On average, humans have up to 150,000 hairs on their head and five million over our bodies. From our eyebrows and beards to tiny hairs in our noses and ears, they all grow in the same way. Each of these individual hairs has gone through four growth phases:
We lose an average of 50 to 200 hairs per day for normal, healthy adults although this can vary depending on factors such as health, diet, medications, genetics, aging, or other factors.
Each phase of hair growth is part of an important cycle that repeats as hair grows and eventually falls out (sheds). Hair growth begins beneath the surface of the skin as a follicle where the root is made up of protein. The bulb of the hair shaft receives blood supply and hormones and begins to grow through the pores of the skin and scalp.
Interestingly, on a microscopic level, there are different shapes of follicles that determine whether hair is curly, wavy, or straight and these shapes can change over time.
In the simplest terms, our hair-growth cycle is one of growth, death, and regrowth but each phase is more complex than this and each phase is a crucial part of having a healthy head of hair.
The Anagen Phase
During the anagen phase, hair is actively growing. The average rate of hair growth is .5 inches per month and the anagen phase lasts anywhere from four to six years, depending on the individual. For body hair, the anagen phase is believed to be much shorter.
The hair follicle is fed nutrients from the blood vessels in the scalp and begins to grow. As it grows, it passes by an oil gland in the pore before getting pushed up through the surface of the skin, although once past the skin, the hair shaft is actually dead (which is why it does not hurt to cut hair).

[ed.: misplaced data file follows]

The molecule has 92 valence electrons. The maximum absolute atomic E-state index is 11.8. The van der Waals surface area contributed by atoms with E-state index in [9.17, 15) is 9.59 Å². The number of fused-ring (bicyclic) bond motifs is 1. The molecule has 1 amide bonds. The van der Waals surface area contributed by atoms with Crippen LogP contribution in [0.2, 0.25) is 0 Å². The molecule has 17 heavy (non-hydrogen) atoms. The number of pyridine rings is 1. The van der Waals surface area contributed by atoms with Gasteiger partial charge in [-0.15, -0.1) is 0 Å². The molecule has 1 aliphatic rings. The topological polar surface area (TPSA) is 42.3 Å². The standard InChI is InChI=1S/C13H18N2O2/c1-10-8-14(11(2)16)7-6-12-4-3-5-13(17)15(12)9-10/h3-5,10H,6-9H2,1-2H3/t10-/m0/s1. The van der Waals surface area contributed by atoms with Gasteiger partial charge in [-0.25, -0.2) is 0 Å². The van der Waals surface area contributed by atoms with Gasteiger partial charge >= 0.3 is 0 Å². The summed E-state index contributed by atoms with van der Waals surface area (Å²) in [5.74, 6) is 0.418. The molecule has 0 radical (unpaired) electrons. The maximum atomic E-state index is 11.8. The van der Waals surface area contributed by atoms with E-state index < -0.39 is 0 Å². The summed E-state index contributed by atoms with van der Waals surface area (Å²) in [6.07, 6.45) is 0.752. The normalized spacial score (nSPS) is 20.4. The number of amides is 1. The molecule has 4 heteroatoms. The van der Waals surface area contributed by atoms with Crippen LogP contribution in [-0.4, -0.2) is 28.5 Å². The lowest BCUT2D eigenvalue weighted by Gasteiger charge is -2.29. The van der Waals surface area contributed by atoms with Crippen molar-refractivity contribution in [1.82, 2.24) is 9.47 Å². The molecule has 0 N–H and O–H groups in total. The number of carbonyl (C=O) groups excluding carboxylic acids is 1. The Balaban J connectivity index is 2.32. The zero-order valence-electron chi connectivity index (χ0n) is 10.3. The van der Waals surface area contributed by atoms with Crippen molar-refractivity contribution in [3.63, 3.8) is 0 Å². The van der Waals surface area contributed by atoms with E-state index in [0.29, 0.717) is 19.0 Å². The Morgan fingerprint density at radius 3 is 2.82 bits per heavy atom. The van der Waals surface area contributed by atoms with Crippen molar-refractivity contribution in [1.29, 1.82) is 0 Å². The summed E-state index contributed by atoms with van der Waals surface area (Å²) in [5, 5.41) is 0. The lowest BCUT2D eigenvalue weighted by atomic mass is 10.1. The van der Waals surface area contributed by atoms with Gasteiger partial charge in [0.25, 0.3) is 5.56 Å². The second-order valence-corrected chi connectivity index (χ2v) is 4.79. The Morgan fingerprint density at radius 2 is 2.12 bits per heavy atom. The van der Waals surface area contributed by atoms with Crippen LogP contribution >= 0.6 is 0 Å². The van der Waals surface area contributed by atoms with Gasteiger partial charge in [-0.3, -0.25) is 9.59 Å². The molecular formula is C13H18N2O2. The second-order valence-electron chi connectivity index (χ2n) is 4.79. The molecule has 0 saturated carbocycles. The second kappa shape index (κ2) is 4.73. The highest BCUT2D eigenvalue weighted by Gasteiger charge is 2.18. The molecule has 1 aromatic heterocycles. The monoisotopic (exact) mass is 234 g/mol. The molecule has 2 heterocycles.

For men and women who experience Androgenic Alopecia, a hormone called Dihydrotestosterone (DHT) shortens the length of the anagen phase resulting in thinner hair for women and receding hairlines and crown thinning for men (what is commonly referred to as male pattern baldness).
The Anagen phase can be shortened by factors such as stress, diet, aging, or other conditions varying from person to person.
The Catagen Phase
After the Anagen phase ceases, the catagen phase begins. During the catagen phase, each hair detaches from the blood vessels under the skin and stops growing. The hair begins to die because of the lack of blood and oxygen from the blood vessels. The Catagen phase lasts for approximately two weeks.
The Telogen Phase
During the Telogen phase, hair is simply resting in the scalp. This phase lasts for approximately 100 days for hair on the scalp but considerably longer for other body hair.
Telogen Effluvium is caused when a shock to the system such as childbirth, crash dieting, severe stress or other shock causes the hair to shed for excessive amounts of time resulting in thinner hair. It's more common in women than men and is usually reversible.
The Exogen Phase
This phase is an extension of the Telogen phase where the hair follicle is shed and new hair simultaneously begins to grow, beginning a new anagen phase. From here, the cycle repeats.
Not every hair is always in the same stage of growth which is why we don't all experience baldness every few years. Depending on your diet, medications, health, age, gender, and other important factors, any one of these phases can be either enhanced or disturbed and if you are experiencing any kind of hair loss, the best way to determine what is causing it is to speak with a professional.
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